La Isla Carinosa
Originally Caye Caulker was a five mile long “caye” (island) originally known by the Spanish as “Cayo Hicaco,” the “Island of the Coco plum.” The current name most likely was given to the island many years ago when ships were brought here to be careened and their leaky seams re-caulked by shipwrights, or “caulkers.”
In 1961 Hurricane Hattie swept through the Caribbean and divided the island in two, leaving a narrow waterway between the two islands; since then strong tidal forces have scoured it out into a wider, deeper swift moving channel called “The Split,” that separates old Caye Caulker into two sandy limestone coral islands.
North Caye Caulker and South Caye Caulker. The north is mostly undeveloped mangrove stands. The south, about two miles long, houses the town of about 800 Mestizo, Garifuna, and Creole residents.
The islands are on top of a limestone shelf; inside the limestone shelf are several still largely unexplored, huge underwater caves. In front of the village of Caye Caulker there is a fairly shallow lagoon, varying between 6 inches and 14 feet deep that extends out to the great coral Barrier Reef, a mile to the east. Directly in front of the village, the reef is known as a “dry reef” because it extends above the surface. Further north the top of the reef is about 8 feet under the waves that pass over it. This section of the reef is the Eastern portion of the Caye Caulker Marine Reserve.
The atmosphere at Caye Caulker varies from relaxing to just plain laid-back. The white sand streets, the slow-moving golf carts used for transportation, and the casual dress with no shoes invite little of the activity known to the outside world as “work.” The weather, usually quite pleasant year around, doesn’t help fuel a work ethic either.
Birding in Caye Caulker
For visitors interested in bird watching Caye Caulker is a delightful surprise; there are hundreds of species, many not seen on the mainland. On any given day you may see Black Catbirds, Cinnamon Hummingbirds, Green Aztec Parakeets, Rufous-necked Woodrails, Ringed Kingfishers or Tropical Mockingbirds, as well as Cormorants, Sandwich Terns, Solitary Sandpipers and Magnificent Frigate Birds, among many other exotic sea and shorebirds that abound along Caye Caulker’s shorelines and in the littoral forests and mangrove lagoons.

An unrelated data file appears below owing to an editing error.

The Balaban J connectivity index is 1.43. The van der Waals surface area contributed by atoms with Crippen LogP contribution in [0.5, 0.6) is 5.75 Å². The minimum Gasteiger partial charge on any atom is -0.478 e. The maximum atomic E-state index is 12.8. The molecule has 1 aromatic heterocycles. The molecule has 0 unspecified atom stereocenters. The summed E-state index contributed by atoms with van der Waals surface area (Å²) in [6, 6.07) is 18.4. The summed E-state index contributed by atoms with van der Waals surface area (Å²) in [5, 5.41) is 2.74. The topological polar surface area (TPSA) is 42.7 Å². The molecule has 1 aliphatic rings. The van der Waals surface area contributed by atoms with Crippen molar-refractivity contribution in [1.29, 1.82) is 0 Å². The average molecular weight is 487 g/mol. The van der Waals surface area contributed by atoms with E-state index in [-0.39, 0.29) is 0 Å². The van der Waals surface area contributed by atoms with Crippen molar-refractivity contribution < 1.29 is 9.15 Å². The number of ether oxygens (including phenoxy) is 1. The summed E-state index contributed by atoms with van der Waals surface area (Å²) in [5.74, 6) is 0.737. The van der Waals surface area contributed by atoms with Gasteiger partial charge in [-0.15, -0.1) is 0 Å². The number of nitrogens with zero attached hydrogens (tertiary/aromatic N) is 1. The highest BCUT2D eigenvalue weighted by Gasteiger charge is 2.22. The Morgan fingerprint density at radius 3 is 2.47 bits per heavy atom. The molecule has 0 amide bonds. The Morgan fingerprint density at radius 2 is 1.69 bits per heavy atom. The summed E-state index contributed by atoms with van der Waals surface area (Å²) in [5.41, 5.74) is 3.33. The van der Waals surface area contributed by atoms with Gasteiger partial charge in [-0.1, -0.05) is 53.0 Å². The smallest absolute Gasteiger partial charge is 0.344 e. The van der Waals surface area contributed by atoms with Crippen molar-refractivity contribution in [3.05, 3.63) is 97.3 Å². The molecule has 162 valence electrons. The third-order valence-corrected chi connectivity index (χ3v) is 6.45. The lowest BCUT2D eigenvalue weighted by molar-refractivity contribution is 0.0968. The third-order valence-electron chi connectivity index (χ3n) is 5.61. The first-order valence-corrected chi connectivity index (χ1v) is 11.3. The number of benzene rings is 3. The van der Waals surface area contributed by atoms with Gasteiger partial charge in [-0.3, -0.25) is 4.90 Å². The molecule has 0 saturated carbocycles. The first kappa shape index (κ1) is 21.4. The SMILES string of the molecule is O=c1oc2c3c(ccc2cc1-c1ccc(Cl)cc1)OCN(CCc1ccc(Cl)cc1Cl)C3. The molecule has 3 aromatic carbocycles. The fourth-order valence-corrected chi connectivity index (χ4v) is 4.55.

Snorkeling at Caye Caulker
Hard Corals, Gorgonians, Sea Fans, Tunicates, and shellfish of incredible variety abound in the warm Belize coastal waters; the prevalence of one in a particular stretch of reef often gives that area its name. Similarly, there are areas where Groupers, Large Stingrays, Mantas and Spotted Eagle Rays are fairly common. If fortunate you may encounter a Hammerhead Shark or Caribbean Reef Shark.
Photography: Even amateur photographers take great underwater photos here using disposable marine cameras. The cameras work in depths of up to nine feet, which is perfect for the shallow waters inside the reefs at the Hol Chan Marine Reserve and Shark-Ray Alley. (Your guides have these cameras available, ask before you go out.)
Hol Chan Marine Reserve
Hol Chan is Off the southern tip of Ambergris Caye, near Caye Caulker. (Hol Chan is the Mayan word for ‘little channel.’ This sea life sanctuary was officially established in 1987and since then the return of all species of fish has been dramatic.The reserve covers approximately three square miles and is divided ito three bouy marked zones. This popular underwater park accesible only by boat, is rich in marine life and in coral. The clear shallow water is ideal for snorkelers and divers who will swim with a varity of fish, stingrays and moray eels.Click here for more on Hol Chan Marine Reserve.
For several years, local fishermen often stopped to clean their catch in this area. When they noticed that their activity was attracting Nurse Sharks and Southern Sting Rays, they told the dive operators in San Pedro, who went to investigate. “Shark-Ray Alley” soon became a popular dive site. Shark-Ray Alley is very popular for those who want to see sharks and rays up close and personal.
The creatures that live here have a great tolerance for divers and seem to enjoy interacting with humans. The Rays, which have a ‘wing-span’ of two to four feet, swim directly towards the divers, inviting them to reach out and stroke their wings (although it’s best not to touch them). Some swim in circles touching the divers, like a cat rubbing against their legs. It is a very strange feeling, having these creatures rub up against you. Once you get used to it you’re certain to have some of the best memories of your life.
Night diving is popular, you will see a variety of nocturnal sea creatures that are completely different from those seen during the day and the colors are spectacular.